Hangzhou

August 17, 2015

PS Brick

Hangzhou has an absolutely stunning area called ‘West Lake’. The surrounding countryside is forested and lush and we spent 4 days wandering around the maze of paths alongside the water.

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Sunsets and sunrises are particularly epic here. The lake was originally part of the Qiantang river but over the years the sediments that built up around the mountains created a lagoon that would eventually be engineered into the lake that is there today, there are five causeways that criss cross the lake with humped bridges so that you can view the beauty from optimum places, and of course to be generally pretty and adhere to feng shui. They got it so right!

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This time of year (July/August) is particularly epic as it’s rainy season so massive storm clouds build on the horizon which the light of the sunset illuminate.

This is the viewing pagoda that overlooks the lake, we thought it looked better in shot.

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Lots of cameramen come here to get the good shots over the lake.

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The local people use the pathways around the lake to run and cycle and there is a massive tourist industry here so the pathways are always bustling and busy. Including this absolute hero who rode his unicycle up and down the Su Causeway with Chinese pop music blasting out with him singing along.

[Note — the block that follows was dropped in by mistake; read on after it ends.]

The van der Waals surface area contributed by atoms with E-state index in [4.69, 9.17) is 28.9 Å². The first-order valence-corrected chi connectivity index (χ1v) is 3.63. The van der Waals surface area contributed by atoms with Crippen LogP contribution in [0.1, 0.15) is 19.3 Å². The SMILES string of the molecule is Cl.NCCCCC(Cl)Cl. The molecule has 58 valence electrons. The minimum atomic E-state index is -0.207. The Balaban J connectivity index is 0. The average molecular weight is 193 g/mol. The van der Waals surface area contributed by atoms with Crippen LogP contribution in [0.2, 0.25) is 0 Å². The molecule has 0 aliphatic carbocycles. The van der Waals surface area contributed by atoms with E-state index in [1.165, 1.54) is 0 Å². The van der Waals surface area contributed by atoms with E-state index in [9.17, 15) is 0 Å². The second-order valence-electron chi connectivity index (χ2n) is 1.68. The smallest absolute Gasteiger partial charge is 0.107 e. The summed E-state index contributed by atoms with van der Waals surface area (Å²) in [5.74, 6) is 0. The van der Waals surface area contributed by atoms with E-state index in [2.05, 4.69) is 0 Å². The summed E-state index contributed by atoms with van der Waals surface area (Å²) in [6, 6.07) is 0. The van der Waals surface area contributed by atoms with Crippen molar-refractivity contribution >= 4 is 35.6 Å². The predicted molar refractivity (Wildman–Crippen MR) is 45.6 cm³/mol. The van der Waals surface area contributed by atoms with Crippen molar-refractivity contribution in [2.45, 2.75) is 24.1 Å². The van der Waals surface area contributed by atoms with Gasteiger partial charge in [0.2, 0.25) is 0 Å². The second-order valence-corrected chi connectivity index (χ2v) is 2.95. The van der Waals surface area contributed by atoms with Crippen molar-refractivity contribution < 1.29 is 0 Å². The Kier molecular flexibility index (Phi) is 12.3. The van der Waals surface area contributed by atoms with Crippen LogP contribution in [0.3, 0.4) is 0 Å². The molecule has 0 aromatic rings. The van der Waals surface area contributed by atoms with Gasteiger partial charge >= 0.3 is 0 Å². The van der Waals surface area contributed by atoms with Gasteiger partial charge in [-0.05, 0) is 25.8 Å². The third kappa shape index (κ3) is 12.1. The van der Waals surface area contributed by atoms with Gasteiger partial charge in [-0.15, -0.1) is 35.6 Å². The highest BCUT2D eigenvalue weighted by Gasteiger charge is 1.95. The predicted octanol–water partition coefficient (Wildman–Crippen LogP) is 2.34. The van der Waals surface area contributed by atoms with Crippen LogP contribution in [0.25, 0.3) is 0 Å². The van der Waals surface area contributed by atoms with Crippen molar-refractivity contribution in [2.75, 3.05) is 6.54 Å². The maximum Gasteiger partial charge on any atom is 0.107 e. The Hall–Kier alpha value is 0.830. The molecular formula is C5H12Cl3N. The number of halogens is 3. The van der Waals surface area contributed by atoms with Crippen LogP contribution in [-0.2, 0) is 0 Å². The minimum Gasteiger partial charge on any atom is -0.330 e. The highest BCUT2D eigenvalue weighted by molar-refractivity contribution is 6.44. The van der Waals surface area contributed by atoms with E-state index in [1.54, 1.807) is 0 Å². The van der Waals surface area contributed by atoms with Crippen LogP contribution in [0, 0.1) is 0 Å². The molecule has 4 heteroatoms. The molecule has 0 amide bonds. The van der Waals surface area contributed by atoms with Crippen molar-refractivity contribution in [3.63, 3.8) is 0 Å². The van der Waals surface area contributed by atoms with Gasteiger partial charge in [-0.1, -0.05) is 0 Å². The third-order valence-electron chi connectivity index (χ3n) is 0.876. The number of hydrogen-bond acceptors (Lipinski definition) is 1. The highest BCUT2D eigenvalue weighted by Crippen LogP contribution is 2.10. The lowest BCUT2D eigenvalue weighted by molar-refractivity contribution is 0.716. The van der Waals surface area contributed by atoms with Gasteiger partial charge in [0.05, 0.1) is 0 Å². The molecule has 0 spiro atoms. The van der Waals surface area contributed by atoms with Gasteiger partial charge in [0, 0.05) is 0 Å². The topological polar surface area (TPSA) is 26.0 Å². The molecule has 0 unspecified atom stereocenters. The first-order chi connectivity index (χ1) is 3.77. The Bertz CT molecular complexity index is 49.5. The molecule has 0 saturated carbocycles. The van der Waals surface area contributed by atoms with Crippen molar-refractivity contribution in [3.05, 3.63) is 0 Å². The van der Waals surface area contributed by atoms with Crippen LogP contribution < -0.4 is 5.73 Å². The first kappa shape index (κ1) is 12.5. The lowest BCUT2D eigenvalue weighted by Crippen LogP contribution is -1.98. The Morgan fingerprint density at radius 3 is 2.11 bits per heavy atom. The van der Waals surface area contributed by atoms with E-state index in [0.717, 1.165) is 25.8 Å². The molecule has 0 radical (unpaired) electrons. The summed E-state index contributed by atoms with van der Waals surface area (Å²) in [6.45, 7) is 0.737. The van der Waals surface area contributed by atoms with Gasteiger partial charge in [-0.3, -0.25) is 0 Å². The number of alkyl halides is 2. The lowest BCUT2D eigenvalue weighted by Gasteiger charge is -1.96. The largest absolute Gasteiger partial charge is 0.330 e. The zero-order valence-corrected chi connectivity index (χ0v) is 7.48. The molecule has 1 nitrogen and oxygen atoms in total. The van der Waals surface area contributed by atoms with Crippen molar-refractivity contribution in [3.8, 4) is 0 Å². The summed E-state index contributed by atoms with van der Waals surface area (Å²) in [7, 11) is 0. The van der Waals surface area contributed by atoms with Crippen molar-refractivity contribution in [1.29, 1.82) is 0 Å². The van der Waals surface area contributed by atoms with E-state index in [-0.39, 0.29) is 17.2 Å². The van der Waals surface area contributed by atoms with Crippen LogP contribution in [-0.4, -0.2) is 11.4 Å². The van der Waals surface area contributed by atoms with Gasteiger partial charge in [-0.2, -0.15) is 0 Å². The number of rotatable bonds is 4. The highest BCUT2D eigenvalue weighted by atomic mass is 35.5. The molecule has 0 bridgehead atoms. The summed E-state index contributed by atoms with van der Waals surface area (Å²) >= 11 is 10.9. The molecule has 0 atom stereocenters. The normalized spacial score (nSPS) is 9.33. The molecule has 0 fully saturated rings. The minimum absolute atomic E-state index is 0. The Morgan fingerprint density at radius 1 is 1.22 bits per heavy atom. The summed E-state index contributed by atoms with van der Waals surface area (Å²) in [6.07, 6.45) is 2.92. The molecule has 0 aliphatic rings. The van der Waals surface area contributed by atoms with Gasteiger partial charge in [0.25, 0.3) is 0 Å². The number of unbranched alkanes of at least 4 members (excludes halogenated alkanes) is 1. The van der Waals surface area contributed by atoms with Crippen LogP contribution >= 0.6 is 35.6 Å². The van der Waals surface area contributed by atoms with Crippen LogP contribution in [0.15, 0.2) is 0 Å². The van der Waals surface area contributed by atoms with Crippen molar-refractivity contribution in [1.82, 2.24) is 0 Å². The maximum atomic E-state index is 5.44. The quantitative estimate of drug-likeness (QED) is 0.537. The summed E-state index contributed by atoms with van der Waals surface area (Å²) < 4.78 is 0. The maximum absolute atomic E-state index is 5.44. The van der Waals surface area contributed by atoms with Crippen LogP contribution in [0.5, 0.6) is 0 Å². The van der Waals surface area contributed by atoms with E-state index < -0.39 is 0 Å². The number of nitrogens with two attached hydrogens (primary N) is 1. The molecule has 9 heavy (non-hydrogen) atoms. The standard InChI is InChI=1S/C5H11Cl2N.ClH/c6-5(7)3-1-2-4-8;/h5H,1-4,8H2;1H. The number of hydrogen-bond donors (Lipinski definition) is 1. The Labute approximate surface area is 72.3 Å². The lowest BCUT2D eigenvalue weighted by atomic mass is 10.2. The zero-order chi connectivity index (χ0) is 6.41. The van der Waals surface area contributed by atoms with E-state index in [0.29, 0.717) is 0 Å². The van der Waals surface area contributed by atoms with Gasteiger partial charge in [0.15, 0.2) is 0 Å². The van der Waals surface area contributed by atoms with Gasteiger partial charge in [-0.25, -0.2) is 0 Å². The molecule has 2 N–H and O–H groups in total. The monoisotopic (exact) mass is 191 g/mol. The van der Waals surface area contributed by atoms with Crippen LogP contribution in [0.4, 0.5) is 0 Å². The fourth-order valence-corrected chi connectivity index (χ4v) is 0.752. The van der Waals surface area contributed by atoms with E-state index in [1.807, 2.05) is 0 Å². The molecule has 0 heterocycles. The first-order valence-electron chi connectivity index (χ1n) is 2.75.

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It’s a nice atmosphere to walk around the lake in the evening, and there are some beautiful gardens.

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We took the bus out from the lake to the China National Tea Museum, this place is really interesting but we would say that. A really amazing look at the history of tea, as China is the indigenous home of the tea plant, Camellia Sinensis. The surrounding hills are full of tea plants so it’s nice and relaxing even though all that greenery makes the atmosphere very humid and the time that we were there was just before a big typhoon so the air was very close!!

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Some of our friends that we know through Sophie had their designs in the tea museum, that was pretty amazing to see, in fact we’ve been noticing their designs for the company called Nongfu everywhere in China.

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They had a replica tea rolling machine that they used before the times of machinery!

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We took a short bus ride to Longjing village in the mountains to the west of West Lake. This was one of the best things that we did in China, it’s one of our favourite teas and one of the most popular in China. Longjing means dragon well and the tea is named after the village.

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We ambled down the valley and one particular old lady was very persistent in asking us if we wanted some tea. We had to have some in the place that it’s named after and we were glad that we picked this lady as she led us up through the main town and into a maze of back streets, out to the outskirts amongst the tea plants and we sat on her courtyard watching the sun set over the lush green valley, drinking tea that was picked 10ft away.

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She was obviously a good salesperson as a lot of Asian people are so we came away with a box of the stuff! It was proper Longjing and she gave us 7 brews each, of the two varieties that we tried, for our £2. What a memory! Pete even had a basic chat with her in Chinese although she was flattering him a bit 🙂

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